Foreign Key Migrations
Foreign Key Migrations is a plugin that automatically generates foreign-key constraints when creating tables. It uses SQL-92 syntax and as such should be compatible with most databases that support foreign-key constraints.
In the simplest case, the plugin assumes that if you have a column named customer_id that you want a foreign-key constraint generated that references the id column in the customers table:
create_table :orders do |t| t.column :customer_id, :integer, :null => false ... end
If you have multiple columns referencing a table or for whatever reason, your
column name isn't the same as the referenced table name, you can use the
create_table :orders do |t| t.column :ordered_by_id, :integer, :null => false, :references => :customers ... end
If you have a column with a name ending in _id for which you do not wish a
foreign-key to be generated, you can use
:references => nil:
create_table :orders do |t| t.column :external_id, :integer, :null => false, :references => nil ... end
Sometimes you may (for legacy reasons) need to reference a primary key column that is named something other than id. In this case you can specify the name of the column:
create_table :orders do |t| t.column :ordered_by_pk, :integer, :null => false, :references => [:customers, :pk] ... end
You also have the option of specifying what to do on delete/update using
:on_update, respectively to one of:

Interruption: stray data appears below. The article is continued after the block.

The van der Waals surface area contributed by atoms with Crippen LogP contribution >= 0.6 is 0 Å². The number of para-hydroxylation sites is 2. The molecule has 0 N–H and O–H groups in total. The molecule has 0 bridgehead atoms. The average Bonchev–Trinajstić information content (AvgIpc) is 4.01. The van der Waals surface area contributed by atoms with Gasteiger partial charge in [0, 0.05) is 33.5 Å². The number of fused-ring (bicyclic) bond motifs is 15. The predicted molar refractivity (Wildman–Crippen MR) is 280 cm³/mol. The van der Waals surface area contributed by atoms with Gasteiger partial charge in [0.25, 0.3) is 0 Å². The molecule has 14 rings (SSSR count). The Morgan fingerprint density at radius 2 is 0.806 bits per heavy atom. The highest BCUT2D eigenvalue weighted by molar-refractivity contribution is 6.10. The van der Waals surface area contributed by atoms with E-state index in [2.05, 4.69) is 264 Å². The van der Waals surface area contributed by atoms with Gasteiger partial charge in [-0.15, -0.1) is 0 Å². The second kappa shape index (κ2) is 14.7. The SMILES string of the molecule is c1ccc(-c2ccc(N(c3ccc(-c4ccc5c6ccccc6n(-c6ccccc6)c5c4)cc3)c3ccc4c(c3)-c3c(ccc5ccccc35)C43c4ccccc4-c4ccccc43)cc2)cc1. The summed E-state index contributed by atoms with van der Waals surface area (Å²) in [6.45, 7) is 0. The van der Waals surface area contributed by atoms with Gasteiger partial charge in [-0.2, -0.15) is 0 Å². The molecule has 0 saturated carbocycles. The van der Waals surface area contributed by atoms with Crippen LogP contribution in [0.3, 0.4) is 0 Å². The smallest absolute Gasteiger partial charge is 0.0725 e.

create_table :orders do |t| t.column :customer_id, :integer, :on_delete => :set_null, :on_update => :cascade ... end
If your database supports it (for example PostgreSQL) you can also mark the constraint as deferrable:
create_table :orders do |t| t.column :customer_id, :integer, :deferrable => true ... end
By convention, if a column is named parent_id it will be treated as a circular reference to the table in which it is defined.
Sometimes you may (for legacy reasons) need to name your primary key column such that it would be misinterpreted as a foreign-key (say for example if you named the primary key order_id). In this case you can manually create the primary key as follows:
create_table :orders, :id => false do |t| ... t.primary_key :order_id, :references => nil end
There is also a generator for creating foreign keys on a database that currently has none:
ruby script/generate foreign_key_migration
The plugin fully supports and understands the following active-record configuration properties:
Put this line in your Gemfile:
gem 'aspgems-foreign_key_migrations', '~> 2.0.0.beta1', :require => 'foreign_key_migrations'
- RedHill on Rails Core (redhillonrails_core) aspgems version.
- Code was created by harukizaemon(http://github.com/harukizaemon) but is not supported currently by him.
This plugin is copyright 2006 by RedHill Consulting, Pty. Ltd. and is released under the MIT license.